1

I am battling with Moose these days, and I ran into the following problem. I create an object that has many required attributes on its creation. However, I wish to add attributes to it when a method is called. More specifically, I'd like to add the arguments for that method as a hash attribute. I'd like to do this so that subsequent calls to other methods know that the earlier method has already been called, with said parameters.

Example, but fictional code:

package Banana;

use Moose;

has ['peel', 'edible'] => (
  is  => 'ro',
  isa => 'Bool',
  required => 1,
);

has 'color' => (
  is  => 'ro',
  isa => 'Str',
  required => 1,
);

has 'grow_params' => (
  is  => 'ro',
  isa => 'HashRef',
);

sub grow {
  my ($self, $params) = @_;
  # params would be a hashref of method arguments
  $self->grow_params = $params;
  # Execute some code changing other, initial vars
}

This won't work, as the following error gets thrown:

Can't modify non-lvalue subroutine call of &Banana::grow_params

I've looked here on SO and on PerlMonks but I can't seem to find a general explanation of what the error means. Most answers simply re-write the original code and that's that. So what does the error mean, and can I accomplish what I'm trying to do? Or is this not the way to do it?

  • Is there a reason you've made "grow_params" be read only? – Chris Turner Jul 24 '17 at 9:21
  • @ChrisTurner I wouldn't want people who use this package to be able to change the arguments of the method after they have called it. Doesn't seem necessary to me and could lead to issues, or am I missing something? – Bram Vanroy Jul 24 '17 at 9:23
2

Moose object attributes are hidden behind functions of the same name, so when you have $self->grow_params that's a function. Trying to assign a value to it won't work, you need to call it like a function.

$self->grow_params($params);

But even then, as you've currently defined grow_params as read only, you can't change it's value once the object has been created, even within it's own methods.

  • Darn it, I knew this. I mean, that Moose automagically creates getters/setters. Silly me. I didn't know that if you set an attribute to RO you can't change it from within the Class's methods, though. Is there a way to restrict write-access to the current Class, and disallow writing from outside it? – Bram Vanroy Jul 24 '17 at 9:39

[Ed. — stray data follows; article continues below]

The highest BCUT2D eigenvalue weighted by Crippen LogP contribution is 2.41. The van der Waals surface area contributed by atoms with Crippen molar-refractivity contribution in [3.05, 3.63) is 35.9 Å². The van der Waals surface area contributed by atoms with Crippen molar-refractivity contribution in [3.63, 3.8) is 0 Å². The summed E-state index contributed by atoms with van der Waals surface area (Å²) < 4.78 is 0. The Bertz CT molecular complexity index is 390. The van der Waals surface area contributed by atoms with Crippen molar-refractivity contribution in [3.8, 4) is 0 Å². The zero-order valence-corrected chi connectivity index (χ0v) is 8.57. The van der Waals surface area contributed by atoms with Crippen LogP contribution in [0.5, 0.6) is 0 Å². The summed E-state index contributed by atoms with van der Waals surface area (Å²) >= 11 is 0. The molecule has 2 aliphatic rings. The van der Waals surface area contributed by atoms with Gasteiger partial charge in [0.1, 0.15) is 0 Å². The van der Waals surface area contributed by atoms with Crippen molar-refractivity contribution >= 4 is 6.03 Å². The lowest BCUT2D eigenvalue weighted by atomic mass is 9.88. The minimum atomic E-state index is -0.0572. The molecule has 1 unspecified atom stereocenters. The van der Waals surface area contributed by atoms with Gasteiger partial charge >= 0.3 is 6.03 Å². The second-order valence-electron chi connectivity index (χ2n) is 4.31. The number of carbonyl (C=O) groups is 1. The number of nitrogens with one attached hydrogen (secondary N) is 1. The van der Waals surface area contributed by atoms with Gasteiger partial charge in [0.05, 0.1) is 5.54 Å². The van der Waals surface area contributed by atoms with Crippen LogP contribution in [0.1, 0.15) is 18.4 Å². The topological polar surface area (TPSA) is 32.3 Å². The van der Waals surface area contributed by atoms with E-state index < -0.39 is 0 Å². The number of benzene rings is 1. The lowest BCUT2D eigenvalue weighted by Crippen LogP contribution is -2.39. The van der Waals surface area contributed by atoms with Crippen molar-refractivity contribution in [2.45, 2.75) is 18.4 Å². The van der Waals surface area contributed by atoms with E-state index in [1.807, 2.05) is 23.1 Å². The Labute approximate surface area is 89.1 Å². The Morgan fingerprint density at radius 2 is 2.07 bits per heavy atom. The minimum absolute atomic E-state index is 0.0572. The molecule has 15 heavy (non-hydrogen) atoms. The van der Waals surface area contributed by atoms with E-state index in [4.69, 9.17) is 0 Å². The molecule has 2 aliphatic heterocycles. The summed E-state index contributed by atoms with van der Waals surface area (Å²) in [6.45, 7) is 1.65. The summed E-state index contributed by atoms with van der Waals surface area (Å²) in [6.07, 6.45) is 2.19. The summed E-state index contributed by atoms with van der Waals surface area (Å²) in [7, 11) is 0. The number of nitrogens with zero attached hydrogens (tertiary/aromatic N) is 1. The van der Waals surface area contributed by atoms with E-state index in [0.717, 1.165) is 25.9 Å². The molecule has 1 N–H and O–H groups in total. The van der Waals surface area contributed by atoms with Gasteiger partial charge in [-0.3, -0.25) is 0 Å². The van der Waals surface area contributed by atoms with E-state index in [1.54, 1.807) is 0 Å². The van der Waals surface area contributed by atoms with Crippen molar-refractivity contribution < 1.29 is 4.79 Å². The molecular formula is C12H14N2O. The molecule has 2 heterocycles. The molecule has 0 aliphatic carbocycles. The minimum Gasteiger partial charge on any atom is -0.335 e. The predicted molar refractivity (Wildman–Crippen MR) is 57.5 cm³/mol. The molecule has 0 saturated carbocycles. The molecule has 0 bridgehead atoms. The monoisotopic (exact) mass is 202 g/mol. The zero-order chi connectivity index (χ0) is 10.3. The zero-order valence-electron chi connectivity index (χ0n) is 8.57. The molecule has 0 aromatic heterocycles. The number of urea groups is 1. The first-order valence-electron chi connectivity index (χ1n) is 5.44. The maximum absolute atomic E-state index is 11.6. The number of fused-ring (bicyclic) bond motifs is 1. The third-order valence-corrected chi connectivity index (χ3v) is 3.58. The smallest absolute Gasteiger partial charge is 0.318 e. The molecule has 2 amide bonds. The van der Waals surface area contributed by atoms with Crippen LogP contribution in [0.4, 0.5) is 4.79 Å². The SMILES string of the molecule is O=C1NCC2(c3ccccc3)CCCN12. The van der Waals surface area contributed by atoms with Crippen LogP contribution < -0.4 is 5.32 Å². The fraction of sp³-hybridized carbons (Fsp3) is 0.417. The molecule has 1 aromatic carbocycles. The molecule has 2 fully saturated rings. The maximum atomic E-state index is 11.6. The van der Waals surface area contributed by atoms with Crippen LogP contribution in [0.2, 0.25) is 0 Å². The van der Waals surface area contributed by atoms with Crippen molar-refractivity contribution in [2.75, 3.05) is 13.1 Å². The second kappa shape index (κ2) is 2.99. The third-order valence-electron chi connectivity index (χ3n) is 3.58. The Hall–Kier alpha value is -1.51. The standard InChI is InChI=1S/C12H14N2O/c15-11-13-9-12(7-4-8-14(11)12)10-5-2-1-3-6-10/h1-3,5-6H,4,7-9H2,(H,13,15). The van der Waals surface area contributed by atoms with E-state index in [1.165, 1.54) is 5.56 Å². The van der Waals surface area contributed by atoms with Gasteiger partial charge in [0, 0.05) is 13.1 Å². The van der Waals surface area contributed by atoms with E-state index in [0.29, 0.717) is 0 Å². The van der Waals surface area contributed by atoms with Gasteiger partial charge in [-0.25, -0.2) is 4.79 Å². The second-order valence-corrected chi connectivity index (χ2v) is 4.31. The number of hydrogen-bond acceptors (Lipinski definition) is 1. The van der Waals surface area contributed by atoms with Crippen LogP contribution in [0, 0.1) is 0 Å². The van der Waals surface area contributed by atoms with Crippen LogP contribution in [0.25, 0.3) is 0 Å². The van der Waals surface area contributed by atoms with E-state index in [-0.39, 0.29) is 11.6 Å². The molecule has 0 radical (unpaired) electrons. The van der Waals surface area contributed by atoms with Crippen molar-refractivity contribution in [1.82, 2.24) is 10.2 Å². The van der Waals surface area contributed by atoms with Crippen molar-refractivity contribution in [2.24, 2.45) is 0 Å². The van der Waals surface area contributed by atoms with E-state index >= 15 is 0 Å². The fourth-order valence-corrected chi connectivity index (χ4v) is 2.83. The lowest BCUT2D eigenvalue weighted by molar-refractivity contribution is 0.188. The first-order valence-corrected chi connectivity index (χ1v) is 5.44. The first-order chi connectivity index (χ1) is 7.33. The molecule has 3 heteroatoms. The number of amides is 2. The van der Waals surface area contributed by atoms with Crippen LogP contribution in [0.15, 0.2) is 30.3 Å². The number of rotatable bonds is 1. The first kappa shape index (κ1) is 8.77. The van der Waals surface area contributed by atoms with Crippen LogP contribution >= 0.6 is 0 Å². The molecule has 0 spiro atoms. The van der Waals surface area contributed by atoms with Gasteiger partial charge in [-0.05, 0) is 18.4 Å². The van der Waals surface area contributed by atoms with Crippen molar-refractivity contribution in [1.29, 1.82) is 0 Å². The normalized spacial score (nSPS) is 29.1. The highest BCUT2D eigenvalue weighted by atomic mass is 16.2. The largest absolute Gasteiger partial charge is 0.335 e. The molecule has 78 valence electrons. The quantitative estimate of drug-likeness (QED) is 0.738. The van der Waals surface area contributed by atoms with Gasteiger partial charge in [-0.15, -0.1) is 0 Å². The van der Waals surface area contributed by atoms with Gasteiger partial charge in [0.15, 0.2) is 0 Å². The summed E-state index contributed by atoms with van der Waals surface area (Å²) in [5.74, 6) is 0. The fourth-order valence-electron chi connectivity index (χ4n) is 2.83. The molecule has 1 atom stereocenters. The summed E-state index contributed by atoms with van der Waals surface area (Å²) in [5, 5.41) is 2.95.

• I just found this sub-module, MooseX::Privacy which I'll give a go. – Bram Vanroy Jul 24 '17 at 9:46
  • 1
    If that doesn't work out, I think you might be able to write your own setter and check the stack trace with caller()? Not sure how Moose-y that is though as I'm new to Moose myself – Chris Turner Jul 24 '17 at 10:11
1

To explain a little more about what the error means...

A basic assignment statement looks like this:

$variable = 'value';

The operand to the left of the operator ($variable) is an "lvalue". The operand to the right of the operator ('value') is an "rvalue".

In the simple example above, the rvalue is a simple constant, but I hope you realise that it could also be another variable:

$variable = $some_other_variable;

or even the result of an expression:

$variable = 2 * $pi * $radius ** 2;

But you know (instinctively, at least) that the lvalue has to be a variable. You know that code like this makes no sense:

'value' = $variable;

Moose attribute accessors and mutators (the "getters" and "setters") are just subroutines. And subroutines are usually rvalues. This means that you can't (usually) assign an attribute like this:

$obj->attribute = 'value';

You would need to pass the new value to the method:

$obj->attribute('value');

However, there is a Moose extension called MooseX::LvalueAttribute which allows you to define lvalue mutator methods that work exactly how your original code expected them to. I really don't recommend it though, as it's not what maintenance programmers will expect to see in your code.

  • Thanks for this. Very insightful! (Now the lvalue makes sense indeed.) – Bram Vanroy Jul 24 '17 at 16:34

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